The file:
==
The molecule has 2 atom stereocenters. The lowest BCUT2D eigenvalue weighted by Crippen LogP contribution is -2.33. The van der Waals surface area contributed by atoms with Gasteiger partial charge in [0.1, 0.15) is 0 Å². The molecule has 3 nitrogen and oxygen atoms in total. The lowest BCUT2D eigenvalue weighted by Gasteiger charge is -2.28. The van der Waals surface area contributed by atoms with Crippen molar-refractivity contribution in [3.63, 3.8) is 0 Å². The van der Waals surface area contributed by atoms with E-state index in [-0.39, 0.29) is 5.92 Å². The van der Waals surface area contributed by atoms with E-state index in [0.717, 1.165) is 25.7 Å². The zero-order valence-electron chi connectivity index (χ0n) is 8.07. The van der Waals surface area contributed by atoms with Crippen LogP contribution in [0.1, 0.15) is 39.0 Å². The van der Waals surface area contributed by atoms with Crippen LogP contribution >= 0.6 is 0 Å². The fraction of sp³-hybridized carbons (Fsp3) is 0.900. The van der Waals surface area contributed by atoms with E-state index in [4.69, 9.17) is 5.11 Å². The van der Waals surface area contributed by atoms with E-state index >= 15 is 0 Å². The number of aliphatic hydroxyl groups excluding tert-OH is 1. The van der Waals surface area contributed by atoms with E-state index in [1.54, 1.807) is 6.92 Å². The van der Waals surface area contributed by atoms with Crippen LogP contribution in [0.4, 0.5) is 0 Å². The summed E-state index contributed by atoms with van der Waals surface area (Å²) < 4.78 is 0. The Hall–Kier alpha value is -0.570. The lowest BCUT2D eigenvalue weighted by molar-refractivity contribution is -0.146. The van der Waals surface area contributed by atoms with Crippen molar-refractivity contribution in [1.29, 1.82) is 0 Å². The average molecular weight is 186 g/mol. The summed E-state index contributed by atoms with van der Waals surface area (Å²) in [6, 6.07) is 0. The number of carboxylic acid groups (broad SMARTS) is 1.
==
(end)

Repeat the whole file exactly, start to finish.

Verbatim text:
The molecule has 2 atom stereocenters. The lowest BCUT2D eigenvalue weighted by Crippen LogP contribution is -2.33. The van der Waals surface area contributed by atoms with Gasteiger partial charge in [0.1, 0.15) is 0 Å². The molecule has 3 nitrogen and oxygen atoms in total. The lowest BCUT2D eigenvalue weighted by Gasteiger charge is -2.28. The van der Waals surface area contributed by atoms with Crippen molar-refractivity contribution in [3.63, 3.8) is 0 Å². The van der Waals surface area contributed by atoms with E-state index in [-0.39, 0.29) is 5.92 Å². The van der Waals surface area contributed by atoms with E-state index in [0.717, 1.165) is 25.7 Å². The zero-order valence-electron chi connectivity index (χ0n) is 8.07. The van der Waals surface area contributed by atoms with Crippen LogP contribution in [0.1, 0.15) is 39.0 Å². The van der Waals surface area contributed by atoms with Crippen LogP contribution >= 0.6 is 0 Å². The fraction of sp³-hybridized carbons (Fsp3) is 0.900. The van der Waals surface area contributed by atoms with E-state index in [4.69, 9.17) is 5.11 Å². The van der Waals surface area contributed by atoms with E-state index >= 15 is 0 Å². The number of aliphatic hydroxyl groups excluding tert-OH is 1. The van der Waals surface area contributed by atoms with E-state index in [1.54, 1.807) is 6.92 Å². The van der Waals surface area contributed by atoms with Crippen LogP contribution in [0.4, 0.5) is 0 Å². The summed E-state index contributed by atoms with van der Waals surface area (Å²) < 4.78 is 0. The Hall–Kier alpha value is -0.570. The lowest BCUT2D eigenvalue weighted by molar-refractivity contribution is -0.146. The van der Waals surface area contributed by atoms with Crippen molar-refractivity contribution in [1.29, 1.82) is 0 Å². The average molecular weight is 186 g/mol. The summed E-state index contributed by atoms with van der Waals surface area (Å²) in [6, 6.07) is 0. The number of carboxylic acid groups (broad SMARTS) is 1.